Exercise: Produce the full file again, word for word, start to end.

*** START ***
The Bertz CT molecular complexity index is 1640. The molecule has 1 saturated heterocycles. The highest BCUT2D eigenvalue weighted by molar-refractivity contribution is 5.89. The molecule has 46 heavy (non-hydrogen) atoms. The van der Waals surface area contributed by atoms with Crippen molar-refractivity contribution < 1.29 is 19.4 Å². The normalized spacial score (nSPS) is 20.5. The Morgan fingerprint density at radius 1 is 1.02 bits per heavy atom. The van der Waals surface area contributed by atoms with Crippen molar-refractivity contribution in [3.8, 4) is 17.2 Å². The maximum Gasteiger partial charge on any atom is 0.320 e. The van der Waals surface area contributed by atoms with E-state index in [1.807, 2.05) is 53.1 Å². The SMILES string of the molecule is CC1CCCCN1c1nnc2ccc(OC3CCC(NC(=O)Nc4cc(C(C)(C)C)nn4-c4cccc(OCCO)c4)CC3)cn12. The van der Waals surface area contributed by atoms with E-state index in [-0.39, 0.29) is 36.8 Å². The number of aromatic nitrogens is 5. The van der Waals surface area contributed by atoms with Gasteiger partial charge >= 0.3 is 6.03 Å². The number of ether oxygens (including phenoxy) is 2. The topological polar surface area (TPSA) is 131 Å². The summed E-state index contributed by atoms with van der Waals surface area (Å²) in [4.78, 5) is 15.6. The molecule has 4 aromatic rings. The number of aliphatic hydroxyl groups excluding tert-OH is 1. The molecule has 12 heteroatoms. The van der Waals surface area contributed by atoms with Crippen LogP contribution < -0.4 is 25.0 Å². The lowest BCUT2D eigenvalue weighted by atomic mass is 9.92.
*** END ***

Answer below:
The Bertz CT molecular complexity index is 1640. The molecule has 1 saturated heterocycles. The highest BCUT2D eigenvalue weighted by molar-refractivity contribution is 5.89. The molecule has 46 heavy (non-hydrogen) atoms. The van der Waals surface area contributed by atoms with Crippen molar-refractivity contribution < 1.29 is 19.4 Å². The normalized spacial score (nSPS) is 20.5. The Morgan fingerprint density at radius 1 is 1.02 bits per heavy atom. The van der Waals surface area contributed by atoms with Crippen molar-refractivity contribution in [3.8, 4) is 17.2 Å². The maximum Gasteiger partial charge on any atom is 0.320 e. The van der Waals surface area contributed by atoms with E-state index in [1.807, 2.05) is 53.1 Å². The SMILES string of the molecule is CC1CCCCN1c1nnc2ccc(OC3CCC(NC(=O)Nc4cc(C(C)(C)C)nn4-c4cccc(OCCO)c4)CC3)cn12. The van der Waals surface area contributed by atoms with E-state index in [-0.39, 0.29) is 36.8 Å². The number of aromatic nitrogens is 5. The van der Waals surface area contributed by atoms with Gasteiger partial charge >= 0.3 is 6.03 Å². The number of ether oxygens (including phenoxy) is 2. The topological polar surface area (TPSA) is 131 Å². The summed E-state index contributed by atoms with van der Waals surface area (Å²) in [4.78, 5) is 15.6. The molecule has 4 aromatic rings. The number of aliphatic hydroxyl groups excluding tert-OH is 1. The molecule has 12 heteroatoms. The van der Waals surface area contributed by atoms with Crippen LogP contribution < -0.4 is 25.0 Å². The lowest BCUT2D eigenvalue weighted by atomic mass is 9.92.